The common thread among these diverse patterns is an ongoing dialogue among roughly coequal actors in various branches and levels of government. Those interactions are driven by processes of conflict and persuasion distinctive to specific policy arenas as well as by the ideas, institutional realities, and interests of specific policy communities. Although complex, this fresh examination does not render the policymaking process incomprehensible; rather, it encourages scholars to look beyond the narrow study of individual institutions and reach across disciplinary boundaries to discover recurring patterns of interbranch dialogue that define (and refine) contemporary American policy.
Making Policy, Making Law provides a combination of contemporary policy analysis, an interbranch perspective, and diverse methodological approaches that speak to a surprisingly overlooked gap in the literature dealing with the role of the courts in the American policymaking process. It will undoubtedly have significant impact on scholarship about national lawmaking, national politics, and constitutional law. For scholars and students in government and law—as well as for concerned citizenry—this book unravels the complicated interplay of governmental agencies and provides a heretofore in-depth look at how the U.S. government functions in reality.
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Overall, the Supreme Court has become increasingly assertive in reviewing congressional power to regulate in areas that fall within the historical province of the states. This work engenders an appreciation for how constitutional power, rights, and liberties are not a constant over time but works in progress that are subject to the ebb and flow of judicial philosophy. Written for a general audience and particularly accessible for non-law school students and non-lawyers, fact and summary boxes provide quick insight and understanding of cases. Entries include Craig v. Boren (1976), Illinois v. Gates (1983), Immigration and Naturalization Service v. Chadha (1983), Reno v. American Civil Liberties Union (1992), United States v. Virginia (1996), Grutter v. Bollinger (2003), Lawrence v. Texas (2003), Hamdi v. Rumsfeld (2004), and many others. In addition, a glossary defines key terms.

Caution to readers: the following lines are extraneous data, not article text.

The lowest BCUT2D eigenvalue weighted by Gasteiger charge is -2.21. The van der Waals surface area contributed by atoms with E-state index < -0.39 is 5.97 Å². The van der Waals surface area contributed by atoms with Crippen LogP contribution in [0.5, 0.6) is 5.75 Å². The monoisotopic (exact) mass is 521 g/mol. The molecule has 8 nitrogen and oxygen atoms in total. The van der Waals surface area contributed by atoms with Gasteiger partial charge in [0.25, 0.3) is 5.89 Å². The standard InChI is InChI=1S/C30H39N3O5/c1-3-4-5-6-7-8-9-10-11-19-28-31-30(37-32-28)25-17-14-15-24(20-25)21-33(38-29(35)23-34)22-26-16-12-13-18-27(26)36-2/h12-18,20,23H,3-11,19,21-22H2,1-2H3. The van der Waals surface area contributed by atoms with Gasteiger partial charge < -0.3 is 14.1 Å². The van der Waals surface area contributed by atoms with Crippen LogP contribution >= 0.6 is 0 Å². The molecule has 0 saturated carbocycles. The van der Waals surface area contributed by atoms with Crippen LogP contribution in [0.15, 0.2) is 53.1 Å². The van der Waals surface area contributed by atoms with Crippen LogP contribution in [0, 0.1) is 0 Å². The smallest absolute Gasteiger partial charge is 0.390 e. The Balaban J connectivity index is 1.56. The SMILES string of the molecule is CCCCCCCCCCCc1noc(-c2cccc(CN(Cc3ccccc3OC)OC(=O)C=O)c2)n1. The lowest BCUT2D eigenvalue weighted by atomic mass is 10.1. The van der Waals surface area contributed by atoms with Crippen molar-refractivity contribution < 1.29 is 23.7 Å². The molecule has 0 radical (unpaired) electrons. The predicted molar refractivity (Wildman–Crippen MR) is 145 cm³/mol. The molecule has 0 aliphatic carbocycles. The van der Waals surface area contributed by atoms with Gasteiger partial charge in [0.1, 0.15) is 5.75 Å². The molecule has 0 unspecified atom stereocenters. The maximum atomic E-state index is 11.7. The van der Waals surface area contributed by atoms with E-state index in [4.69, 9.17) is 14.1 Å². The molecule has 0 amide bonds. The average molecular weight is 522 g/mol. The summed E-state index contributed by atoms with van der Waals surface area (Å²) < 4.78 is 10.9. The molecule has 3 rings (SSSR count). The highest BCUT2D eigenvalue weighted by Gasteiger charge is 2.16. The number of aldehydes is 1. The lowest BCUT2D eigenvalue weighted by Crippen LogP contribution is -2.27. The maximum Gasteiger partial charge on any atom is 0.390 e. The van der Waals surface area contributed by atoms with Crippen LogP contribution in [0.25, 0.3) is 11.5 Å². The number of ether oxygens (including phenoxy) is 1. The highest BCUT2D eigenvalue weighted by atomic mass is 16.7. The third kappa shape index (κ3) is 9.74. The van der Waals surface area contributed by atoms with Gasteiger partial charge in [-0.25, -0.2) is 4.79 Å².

This volume follows the push for equal treatment regardless of age, gender, disabilities, economic status, or sexual orientation. It focuses on legislation such as the Americans with Disabilities Act, and political initiatives and movements such as The Great Society, the ERA, and the War on Poverty. Here are American's interpretations of equal rights, then and now.
The Court's reliance on avoidance has been inconsistent and at times politically motivated. For example, liberal New Deal Justices, responding to the activism of a conservative Court, promoted deference to Congress and the presidency to protect the Court from political pressure. Likewise, as the Warren Court recognized new constitutional rights, conservative judges and critics praised avoidance as a foundational rule of judicial restraint. And as conservative Justices have constituted the majority on the Court in recent years, many liberals and moderates have urged avoidance, for fear of disagreeable verdicts.
By sharing the stories of litigants who struggled unsuccessfully to raise before the Supreme Court constitutional matters of the utmost importance from the 1970s-1990s, Playing it Safe argues that judges who fail to exercise their power in hard cases in effect abdicate their constitutional responsibility when it is needed most, and in so doing betray their commitment to neutrality. Lisa Kloppenberg demonstrates how the Court often avoids socially sensitive cases, such as those involving racial and ethnic discrimination, gender inequalities, abortion restrictions, sexual orientation discrimination, and environmental abuses. In the process, the Court ducks its responsibility to check the more politically responsive branches of government when "majority rule" pushes the boundaries of constitutional law. The Court has not used these malleable doctrines evenhandedly: it has actively shielded states from liability and national oversight, and aggressively expanded standing requirements to limit the role of federal courts.
Choices is a thought-provoking, yet nontechnical work that is an ideal supplement for judicial process and public law courses. In addition to offering a unique and sustained theoretical account, the authors tell a fascinating story of how the Court works. Data culled from the Court's public records and from the private papers of Justices Brennan, Douglas, Marshall, and Powell provide empirical evidence to support the central argument, while numerous examples from the justices' papers animate the work.